1928 Studebaker sets 160 endurance or speed records.
1928 Auburn comes out with an 8-cylinder, 115-horsepower model advertised with a picture of 115 stampeding horses. Its boat-tailed speedster travels at 108.6 miles per hour at Daytona, FL., in March and later in the year averages 84.7 miles per hour for 25 hours at Atlantic City, N.J.
1929 The first motorcar (Cord L-29) with front-wheel drive is introduced by E. L. Cord's Auburn Automobile Company.
1929 The Model J Duesenberg introduced by E. L. Cord's Duesenberg, Inc., is a "real Duesey." The costly 265-horsepower luxury car can go 112 to 116 miles per hour and will be built until 1936.
1929 Marmon warrants a listing in the Guinness Book of Records for factory-installed radio.
1929 The Roosevelt has the distinction of being the first eight-cylinder car in the world to sell for less than $1,000.
1931 In February, before production started, the Society of Automotive Engineers honored Colonel Howard Marmon for "the most notable engineering achievement of 1930," his huge and gleaming V-16 engine design. The Society was especially impressed by his extensive use of lightweight aluminum, generally a difficult metal to work and maintain in automobile power plants.
1931 Studebaker introduces free-wheeling.
1931 Stutz introduces drop-side bodies, an American production first. These bodies had doors that dropped to the running boards and covered the frame rails completely. Within a few years all American cars followed Stutz's lead; this drop-side body and sponsorship of Weymann construction are Stutz's great contributions to the advance of coachwork.
1931 Auburn motorcar sales soar to 34,228 and profits equal those of 1929 after a depressing 1930 sales year. E. L. Cord signs up 1,000 new dealers as his car climbs from 23rd place in retail sales to 13th on the strength of the new Auburn 8-98. The new Auburn is the first rear-drive motorcar with a frame braced by an X cross member and the first moderately-priced car with L.G.S. Free Wheeling.
1932 The first gasoline pump that could accurately measure dispensed gas and give the price in dollars and cents is introduced in Fort Wayne.
1932 Graham Brothers of Evansville introduced full-skirted fenders.
1932 The Duesenberg SJ is the first stock automobile to be equipped with a centrifugal type supercharger, although some have previously been fitted with Roots type blowers.
1932 The Stutz DV-32 is one of the few American cars equipped with a four-speed transmission.
1932 William B. Barnes invents "overdrive" a device that would increase the life of the engine, yet improve fuel efficiency. Muncie's Warner Gear backs the development.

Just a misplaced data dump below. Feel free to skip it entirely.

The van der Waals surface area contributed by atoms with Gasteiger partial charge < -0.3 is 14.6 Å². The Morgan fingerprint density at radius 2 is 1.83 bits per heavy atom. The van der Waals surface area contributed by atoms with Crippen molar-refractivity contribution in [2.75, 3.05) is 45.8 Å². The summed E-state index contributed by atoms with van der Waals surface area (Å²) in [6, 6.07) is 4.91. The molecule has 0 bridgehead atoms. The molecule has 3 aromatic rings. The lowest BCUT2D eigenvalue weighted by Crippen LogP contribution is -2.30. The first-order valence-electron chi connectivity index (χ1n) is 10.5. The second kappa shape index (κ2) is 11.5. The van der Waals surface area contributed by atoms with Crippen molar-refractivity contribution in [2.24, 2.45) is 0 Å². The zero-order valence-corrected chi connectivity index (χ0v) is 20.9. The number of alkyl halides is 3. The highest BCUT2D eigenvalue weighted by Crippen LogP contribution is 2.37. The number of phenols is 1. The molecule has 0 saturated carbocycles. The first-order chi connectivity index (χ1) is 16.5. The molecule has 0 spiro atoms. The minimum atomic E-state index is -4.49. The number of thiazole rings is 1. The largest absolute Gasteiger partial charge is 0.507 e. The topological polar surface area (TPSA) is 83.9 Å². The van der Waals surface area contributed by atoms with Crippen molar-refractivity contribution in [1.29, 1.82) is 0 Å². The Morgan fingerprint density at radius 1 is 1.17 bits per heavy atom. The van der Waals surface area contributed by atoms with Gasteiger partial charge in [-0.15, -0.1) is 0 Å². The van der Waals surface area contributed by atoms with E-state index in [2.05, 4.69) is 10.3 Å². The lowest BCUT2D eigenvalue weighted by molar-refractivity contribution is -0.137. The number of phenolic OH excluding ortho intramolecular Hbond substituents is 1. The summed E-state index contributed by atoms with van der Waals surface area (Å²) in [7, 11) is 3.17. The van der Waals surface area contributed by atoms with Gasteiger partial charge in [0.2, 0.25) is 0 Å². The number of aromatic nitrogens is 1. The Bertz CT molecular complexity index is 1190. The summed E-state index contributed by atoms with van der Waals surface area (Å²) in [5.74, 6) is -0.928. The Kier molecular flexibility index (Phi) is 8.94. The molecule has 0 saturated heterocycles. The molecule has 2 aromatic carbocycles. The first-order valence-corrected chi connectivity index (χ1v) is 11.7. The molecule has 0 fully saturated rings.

1936 The Cord 810 introduced by Auburn Automobile Company, is a sleek modern motorcar with advanced features that include disappearing headlights, concealed door hinges, rheostat-controlled instrument lights, variable speed windshield wipers, Bendix Electric Hand (steering column-mounted electric gear pre-selection unit), and was the first automobile in this country to adopt unit body construction in its full sense (Chrysler - Airflow and Lincoln - Zepher used modified forms).
1937 Studebaker is the first American car to offer windshield washers.
1937 Cord and Duesenberg production ended when E. L. Cord shifted his focus to other interests.
1941 Studebaker’s President Skyway coupe premiered America’s first one-piece curved windshield.
1946 Crosley introduced a sedan and coupe among the first American production cars with slab-side car styling that would become the industry standard. The Crosley CoBra shaft-driven, overhead-cam engine was a first in the low-price field.
1947 Guide Lamp introduced plastic tail light lenses.
1947 Studebaker launched America’s first all new automobiles of the postwar era. The five-passenger coupe featured a wrap-around rear window.
1947 Crosley added an all-steel bodied station wagon, which predated Plymouth's offering by a year. Another model in the line was the Sport Utility, which was a variation of the two-door sedan. Not the four-wheel drive vehicle we know today.
1949 Crosley debuted hydraulic disc brakes on all four wheels on the full line of cars and trucks. Their famous Hotshot sports car arrived in mid-summer. It was America's first mass produced postwar sports car, which predated Chevrolet Corvette mass production by five years.
1950 Studebaker ranked as one of the first independents to develop its own automatic transmission while working with Borg-Warner of Muncie, Indiana.
1951 Studebaker introduced the post World War II small block V-8 engine, preceding Chevrolet’s first V-8 by four years.
1957 Studebaker introduced the no-frills Scotsman series. These bottom-line cars were designed to sell at the lowest price of any standard American car line.
1958 Ralph R. Teetor (President of Perfect Circle Corporation) invents cruise control, introduced on the Chrysler Imperial, New Yorker and Windsor models.
1962 Studebaker introduced the Avanti personal luxury car. The car’s interior was virtually all safety padded, and a built-in steel safety girder was concealed in the roof, surrounding the passenger compartment.
1963 The Studebaker Wagonaire station wagon debuted with a sliding roof over the cargo area. This configuration with the help of a one-piece tailgate, allowed the cargo area to be opened up for carrying tall loads.
1964 Studebaker-Packard breaks with the majors and becomes the first U.S. maker to offer seat belts as standard equipment.
1984 The Hummer is introduced by AM General of Mishawaka. Originally intended as a military personnel carrier, the Hummer is now sold as an off-road (street-legal) general-purpose four-passenger vehicle.